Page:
Ours works pefectly between a lounge upstairs and second TV in the kitchen downstairs. I also have a second receiver in a bedroom one storey lower down again and that works perfectly too. Only standard definition though.

If you search the Dick Smith site for 'AV Sender' you will get hits for three different products that do all this.




Hi just done a quick search on DSE and they have some good products. I might go check it out today. ThanksSmile



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  Reply # 790450 2-Apr-2013 09:17
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tukapa1: Is it possible for you to run ethernet or HDMI cable from one location to the other?



I could run HDMI cable from one location to another.. What else will i need besides cable?



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  Reply # 790455 2-Apr-2013 09:25
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sbiddle:
G33KZ0N3: What kind of Sky Decoder? Standard or MySky?
Mysky

What kind of output are you using from the Sky Box? Component? Composite? HDMI?
HDMI

What kind of input does your TV's have? Component? Composite? HDMI?

HDMI, AV, COMPOSITE

Do you have ethernet or multiple ethernet cables between the two locations?

No i dont

Do you want to be able to watch them at the same time I presume (they will be the same channel)

Yes same time and same chanel

Do you want to be able to use the remote at both locations?

Yes and No... really depends how much it will be for this feature i dont really want to spend more than $100 for this feature


Thanks :-)


Only way to do it for less than $100 will be to run some cable and use the composite output which will give the worst possible picture quality.

Other options include a wireless video sender (poor to good quality depending on how many $$$ you wish to spend) and a HDMI splitter and baluns to run the HD video over cat5e. All will cost a couple of hundred minimum.





  • Sorry i think you read my question wrong.. I wouldnt like to spend over $100 for the remote control feature ONLY.
  • What is my best option for best picture? bearing in mind that room is about 15 meters away
  • I like the idea of AV sender but i know picture quality can drop
  • I cant use cat5e as both tvs don't support Ethernet? do they have to support Ethernet?
  • Can i use hdmi splitter from trademe? which is a good one?
  • What is baluns?


Thanks Again 



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  Reply # 790474 2-Apr-2013 09:44
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a 20M HDMI Cable will cost $100
HDMI Splitter will cost around $60 http://www.freeviewshop.co.nz/hdmi-splitter-with-support-p-697.html
+ other cables so around $200
+ if you want IR as well.. http://www.monoprice.com/products/product.asp?c_id=109&cp_id=10110&cs_id=1011009&p_id=9964&seq=1&format=2

for HDMI it will be more expensive.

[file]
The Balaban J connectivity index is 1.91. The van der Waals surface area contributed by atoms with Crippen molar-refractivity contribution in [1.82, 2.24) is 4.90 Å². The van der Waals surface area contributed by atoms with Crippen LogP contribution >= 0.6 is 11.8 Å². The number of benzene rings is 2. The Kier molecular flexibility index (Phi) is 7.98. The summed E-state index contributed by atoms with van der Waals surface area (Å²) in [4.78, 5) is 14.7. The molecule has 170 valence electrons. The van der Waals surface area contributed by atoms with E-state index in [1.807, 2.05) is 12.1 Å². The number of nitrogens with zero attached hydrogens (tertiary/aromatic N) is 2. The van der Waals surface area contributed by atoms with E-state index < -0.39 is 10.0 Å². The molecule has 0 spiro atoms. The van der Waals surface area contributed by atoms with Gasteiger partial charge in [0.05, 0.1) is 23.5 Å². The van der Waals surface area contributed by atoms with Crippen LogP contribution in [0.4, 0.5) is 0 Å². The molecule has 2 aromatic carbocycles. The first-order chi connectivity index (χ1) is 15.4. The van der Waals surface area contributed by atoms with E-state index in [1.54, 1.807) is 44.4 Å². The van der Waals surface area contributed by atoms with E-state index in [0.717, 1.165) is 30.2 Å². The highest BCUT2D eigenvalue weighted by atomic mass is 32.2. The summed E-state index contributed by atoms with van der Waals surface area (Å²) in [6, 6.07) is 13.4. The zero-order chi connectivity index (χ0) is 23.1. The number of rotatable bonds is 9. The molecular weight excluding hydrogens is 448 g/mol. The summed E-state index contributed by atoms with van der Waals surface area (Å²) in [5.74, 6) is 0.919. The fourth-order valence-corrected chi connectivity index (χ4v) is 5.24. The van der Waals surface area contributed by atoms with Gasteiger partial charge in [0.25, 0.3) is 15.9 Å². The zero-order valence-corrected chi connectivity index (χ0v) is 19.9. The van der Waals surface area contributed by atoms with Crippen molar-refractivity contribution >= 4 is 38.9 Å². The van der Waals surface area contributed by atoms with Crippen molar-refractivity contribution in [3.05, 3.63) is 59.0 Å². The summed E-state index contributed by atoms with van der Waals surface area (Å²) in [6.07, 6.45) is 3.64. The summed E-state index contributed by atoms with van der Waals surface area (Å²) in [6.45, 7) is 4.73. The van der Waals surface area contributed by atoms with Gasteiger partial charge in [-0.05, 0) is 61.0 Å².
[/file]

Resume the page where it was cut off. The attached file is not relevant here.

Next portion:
Or if you want to run 2 Cat5 Cables.

http://www.monoprice.com/products/product.asp?c_id=109&cp_id=10110&cs_id=1011012&p_id=8121&seq=1&format=1#largeimage
+ Splitter

http://www.monoprice.com/products/product.asp?c_id=109&cp_id=10113&cs_id=1011306&p_id=8204&seq=1&format=2

+ a couple of HDMI Cables

http://www.monoprice.com/products/product.asp?c_id=102&cp_id=10240&cs_id=1024008&p_id=3872&seq=1&format=2

but no IR




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  Reply # 791829 2-Apr-2013 17:45
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G33KZ0N3:
tukapa1: Is it possible for you to run ethernet or HDMI cable from one location to the other?



I could run HDMI cable from one location to another.. What else will i need besides cable?


HDMI splitter - here - $29.95 + shipping

15M HDMI cable - here - $19.80 + shipping
or
20M HDMI cable - here - $39.99 + shipping

Don't let anybody tell you that you need to spend more than that on cables - for what you want these will work well.

Sky decoder goes into the input on the splitter - then two HDMI cables out, one to each TV.

This won't give you IR as well though.  There are other options utilising ethernet to give you IR but the cost starts going up.

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  Reply # 791846 2-Apr-2013 18:18
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I have used HDMI cables a lot with various lengths for a number of year

20M lengths will usually works with cheap cables but there is no promise you won't get problems. You might get "sparkles" or drop off and other problems but sometimes it will just work. Maybe 720p will work and 1080i will just not work properly.

Especially if you are using an HDMI Splitter you may get problems.

Yes there are overpriced HDMI cables and they are a rip off IMHO

tukapa1's suggestions are good but personally I spend a little more on HDMI Cables . v1.4a at least (with 3D /4K/ARC Support etc). If you want to do 3D ,When the PS4 comes with 4K Support and 4K TV's are out you'll have to buy new cables again.


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  Reply # 791849 2-Apr-2013 18:28